New varieties required to offset climate change effects
A COMBINATION of rising temperatures, low and high rainfall patterns associated with climate change, land degradation and socio-economic stressors are likely to heighten the vulnerability of crop production systems in Zimbabwe.
Climate change has had a negative effect on crop production not only in Zimbabwe but worldwide. The El Nino-induced drought experienced last season is an indication of the rapidly changing weather conditions that hamper food production.
Climatic events over the past decades resulting in increased temperatures mean that there is an urgent need to develop more climate resilient maize varieties.
Increased atmospheric events have resulted in rainfall anomalies characterised by droughts, heavy rains and storms. These events have negatively affected the country’s agricultural sector.
There also has been an increase in pests and diseases, soil erosion and with a mismanaged ecosystem, this has resulted in reduced productivity of the soils. Crop production has declined over the years with the nation producing 511 000 tonnes of maize last year.
Addressing stakeholders in the agricultural sector at the Zimbabwe Plant Breeders Association (ZPBA) first anniversary in Harare last week, climate and weather expert, Leonard Unganai, said there was need for plant breeders to develop varieties with both drought and heat stress tolerance characteristics.
“Crop model simulations using future climate scenarios for temperature and precipitation showed that a two degrees Celsius increase in temperature will result in a greater reduction in maize yield than a 20 percent decline in precipitation in eastern and southern Africa.
“The frequency of extreme heat events, drought and heavy rainfall are expected to increase with climate change,” Unganai said.
By 2050, temperatures are expected to increase throughout maize mega- environments within sub-Saharan Africa by an average of 2,1 degrees celsius.
Despite the increase in temperatures, agriculture is expected to provide for an additional 3,5 billion people and food production will need to increase by 70 percent to feed the growing populations. However, climate change scenarios show that agricultural production will be negatively affected and is expected to affect food security in many regions.
“Focus of crop breeders in Zimbabwe has always been biased towards drought tolerance, but observed and future climate change suggests the need for a high temperature tolerance as well. Tolerance to both drought and waterlogging is also increasingly becoming important in some locations,” Unganai added.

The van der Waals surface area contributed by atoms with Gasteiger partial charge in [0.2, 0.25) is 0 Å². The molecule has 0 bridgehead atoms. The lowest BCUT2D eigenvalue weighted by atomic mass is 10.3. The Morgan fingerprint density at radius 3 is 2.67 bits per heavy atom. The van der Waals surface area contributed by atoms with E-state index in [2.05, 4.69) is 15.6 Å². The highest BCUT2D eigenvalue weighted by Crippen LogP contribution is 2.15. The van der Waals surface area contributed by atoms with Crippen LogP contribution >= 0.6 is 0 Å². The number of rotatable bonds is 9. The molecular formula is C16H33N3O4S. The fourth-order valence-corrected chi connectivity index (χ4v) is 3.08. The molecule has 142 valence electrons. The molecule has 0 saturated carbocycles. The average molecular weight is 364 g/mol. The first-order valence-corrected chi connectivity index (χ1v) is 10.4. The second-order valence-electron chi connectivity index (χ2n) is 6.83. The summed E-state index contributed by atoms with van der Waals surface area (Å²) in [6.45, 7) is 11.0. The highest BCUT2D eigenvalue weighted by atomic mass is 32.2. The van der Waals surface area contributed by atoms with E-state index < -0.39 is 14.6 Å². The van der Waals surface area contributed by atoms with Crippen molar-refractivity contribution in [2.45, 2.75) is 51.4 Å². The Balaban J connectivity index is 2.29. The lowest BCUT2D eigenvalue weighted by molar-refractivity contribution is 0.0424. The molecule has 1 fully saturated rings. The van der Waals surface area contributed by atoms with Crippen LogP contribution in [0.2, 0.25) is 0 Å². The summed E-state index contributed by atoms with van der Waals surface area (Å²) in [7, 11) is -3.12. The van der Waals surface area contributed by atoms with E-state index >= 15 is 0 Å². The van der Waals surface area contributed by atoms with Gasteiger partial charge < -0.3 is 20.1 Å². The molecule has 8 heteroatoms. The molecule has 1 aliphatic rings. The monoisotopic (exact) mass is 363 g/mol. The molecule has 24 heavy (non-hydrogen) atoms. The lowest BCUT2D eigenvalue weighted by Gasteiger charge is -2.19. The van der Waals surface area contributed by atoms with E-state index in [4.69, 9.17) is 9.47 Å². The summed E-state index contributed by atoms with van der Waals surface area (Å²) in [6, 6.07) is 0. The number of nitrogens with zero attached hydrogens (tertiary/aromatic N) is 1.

There is always a correlation between maize production and rainfall in Zimbabwe, less rain negatively affects output and more rain results in increased yield. However, production in Zimbabwe is happening in an environment that is complicated with climate change adding to the stressors that already exists.
The socio-economic environment, land degradation, bio-physical conditions soil fertility and the water holding capacity of the soils can be very challenging.
In areas such as Buhera the land degradation itself without the effects of climate change affects yields.
Unganai urged plant breeders to come up with new maize varieties with drought and heat tolerance to reduce the effects of climate change on farming systems in Zimbabwe.
“However, maize breeding alone may be insufficient to increase yield while adapting to climate change. There is also need to pay attention to farming practices. Future vulnerability hotspots should be the focus of climate adapted maize breeding to increase adaptive capacity.
“Effective management of land, water and soil resources should always be considered while planning adaptation measures. Farmers do not grow crops, but create the right conditions for crops to grow,” he said.
Smallholder farmers’ access to improved germplasm will be important in building their resilience to climate change.
Jill Cairns of International Maize and Wheat Improvement Centre (CIMMYT) Zimbabwe concurred with Unganai stressing the need for plant breeders to come up with newer varieties considering the fact that in Zimbabwe there are old varieties that are on the market that are no longer suitable for the current climatic conditions.
“Varieties over 10 years were not bred for the current environment. For plant breeders the changing climatic conditions, is an opportunity for them to come up with new varieties that are drought and heat tolerant and can increase yields,” Cairns said.
The Zimbabwe Plant Breeders Association’s main objective is to create a future in which public and private sectors work independently and together to deliver varieties and improved germplasm to the public.